Author Nic Stone Wants Us to Read Books About Black People, Not Just About Racism
In a recent Instagram post, writer Nic Stone urged followers to read more books about the normal lives of Black people.
The New York Times best-selling author wrote that reading books about racism is not enough; people must also read about Black people “ just being human.”
Stone’s own work features Black youth as the main characters. Her books, such as Odd One Out and Dear Martin, portray three-dimensional Black characters with unique problems and aspirations.
To encourage readers to engage with Black stories, Stone listed several books that have Black children as the main characters in her post. She mentioned Felix Ever After by Kacen Callender, How to be Remy Cameron by Julian Winters, and many others.
View this post on Instagram
Read all the books about racism. All of them. ⠀ Recognize that racism, racist acts, racist ideas, and racist terror are and have always been about dehumanization. “Those beings aren’t (insert illusorily elevated trait) like us, so we are human and they are not.” Once we become less human in someone else’s sight, we become less worthy of compassion, empathy, space, existence, justice, fairness. Less worthy of love. Peace. Power. ⠀ Less worthy of of oxygen. Of life. ⠀ So while you’re reading those books about racism, please also read books about explicitly black people–especially black kids–just being human. Doing things humans are allowed to do in our imaginations: falling in love, dealing with illness, navigating time travel, questioning other aspects of their identities, saving their country, fighting with their parents. The stack here isn’t exhaustive. Just some of my faves I could find in the chaos. ⠀ Because once you can accept that black people are PEOPLE, that we think and feel and love and lose and get pissed and want to be accepted and need connection and like to snuggle and love our loved ones fiercely and FEEL… once you realize that we are just as human as you are, that we have the same emotional range that you have, that we are not some strange breed of humanoid thing that is unthinking and unfeeling and unloving, once you SEE us… ⠀ You’ll be able to see you. (And like… start fixing some stuff.) ⠀ #FelixEverAfter #TheStarsAndTheBlacknessBetweenThem #TheBoyInTheBlackSuit #Shuri #TheLastLastDayOfSummer #OddOneOut #HowToBeRemyCameron #IWannaBeWhereYouAre #ReadBlackStories #SeeBlackPeople #BlackEverydayLivesMatter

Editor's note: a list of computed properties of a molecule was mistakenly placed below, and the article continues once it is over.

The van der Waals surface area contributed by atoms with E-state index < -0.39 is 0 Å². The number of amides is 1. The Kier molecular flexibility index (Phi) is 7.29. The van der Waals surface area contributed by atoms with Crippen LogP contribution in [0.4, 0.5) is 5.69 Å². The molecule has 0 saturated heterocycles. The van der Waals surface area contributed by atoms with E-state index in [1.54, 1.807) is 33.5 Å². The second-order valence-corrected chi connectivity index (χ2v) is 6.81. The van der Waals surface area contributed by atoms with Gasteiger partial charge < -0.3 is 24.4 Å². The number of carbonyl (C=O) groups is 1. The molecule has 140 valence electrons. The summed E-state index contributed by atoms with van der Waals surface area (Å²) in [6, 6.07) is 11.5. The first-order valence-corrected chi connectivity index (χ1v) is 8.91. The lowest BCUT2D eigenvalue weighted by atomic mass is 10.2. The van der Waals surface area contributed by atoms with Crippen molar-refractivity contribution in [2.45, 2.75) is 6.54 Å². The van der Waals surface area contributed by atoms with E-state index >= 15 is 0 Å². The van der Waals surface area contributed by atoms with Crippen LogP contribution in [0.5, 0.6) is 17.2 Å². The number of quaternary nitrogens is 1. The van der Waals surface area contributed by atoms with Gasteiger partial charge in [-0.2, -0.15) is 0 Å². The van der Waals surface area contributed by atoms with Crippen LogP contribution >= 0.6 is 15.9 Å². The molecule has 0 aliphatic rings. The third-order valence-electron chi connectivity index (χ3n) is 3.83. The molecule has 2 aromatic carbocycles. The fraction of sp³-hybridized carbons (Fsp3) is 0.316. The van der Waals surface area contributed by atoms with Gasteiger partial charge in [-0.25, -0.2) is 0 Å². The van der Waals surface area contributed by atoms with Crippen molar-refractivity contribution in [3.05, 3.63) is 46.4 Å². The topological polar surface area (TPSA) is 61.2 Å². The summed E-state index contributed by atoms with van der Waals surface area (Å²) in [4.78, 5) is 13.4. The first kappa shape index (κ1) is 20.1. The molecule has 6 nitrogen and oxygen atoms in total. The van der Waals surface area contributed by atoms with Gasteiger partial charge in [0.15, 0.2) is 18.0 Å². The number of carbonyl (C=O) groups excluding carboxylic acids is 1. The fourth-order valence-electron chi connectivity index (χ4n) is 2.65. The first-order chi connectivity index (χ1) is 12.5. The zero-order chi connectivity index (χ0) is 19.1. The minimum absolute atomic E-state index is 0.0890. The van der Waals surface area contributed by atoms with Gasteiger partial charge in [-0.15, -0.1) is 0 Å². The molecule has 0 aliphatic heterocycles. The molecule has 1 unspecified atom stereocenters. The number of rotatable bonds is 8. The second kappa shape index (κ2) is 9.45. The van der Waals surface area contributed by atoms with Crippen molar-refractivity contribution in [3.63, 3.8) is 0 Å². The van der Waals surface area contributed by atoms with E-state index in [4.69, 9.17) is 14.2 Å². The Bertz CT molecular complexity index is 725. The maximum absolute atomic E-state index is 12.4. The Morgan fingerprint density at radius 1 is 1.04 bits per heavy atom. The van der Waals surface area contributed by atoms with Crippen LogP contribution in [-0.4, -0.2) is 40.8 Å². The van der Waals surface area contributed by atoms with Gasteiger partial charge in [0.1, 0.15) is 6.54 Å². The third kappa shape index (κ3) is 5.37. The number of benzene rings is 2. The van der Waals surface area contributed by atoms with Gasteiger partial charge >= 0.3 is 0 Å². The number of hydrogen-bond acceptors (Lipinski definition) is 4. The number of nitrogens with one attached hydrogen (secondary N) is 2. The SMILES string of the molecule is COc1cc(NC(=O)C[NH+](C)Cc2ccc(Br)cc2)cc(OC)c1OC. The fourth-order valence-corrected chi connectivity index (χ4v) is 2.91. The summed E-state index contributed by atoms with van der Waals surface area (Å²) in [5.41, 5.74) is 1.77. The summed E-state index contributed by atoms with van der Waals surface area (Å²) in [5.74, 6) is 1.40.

After sharing this message on Instagram, Stone published an opinion piece in Cosmopolitan on the topic that received wide praise. In her article, Stone discusses how the books we read and shows we watch influence the way we see the world. As a child, Stone says she couldn’t find characters like herself in books. She writes, “As far as I knew then, Black girls like me didn’t exist in books.”
Ooh lookit me I wrote a thing in my favorite magazine to sneak-read as a teen! 🥰🥰🥰 https://t.co/LO9vKrRwjP
— Nic (@getnicced) June 8, 2020
As protests against police brutality and white supremacy continue, more and more people are working to educate themselves about racism in America. While learning about the concept of racism is important, we must also learn by reading the loving, complex, funny, mournful, and human stories of Black authors and their characters.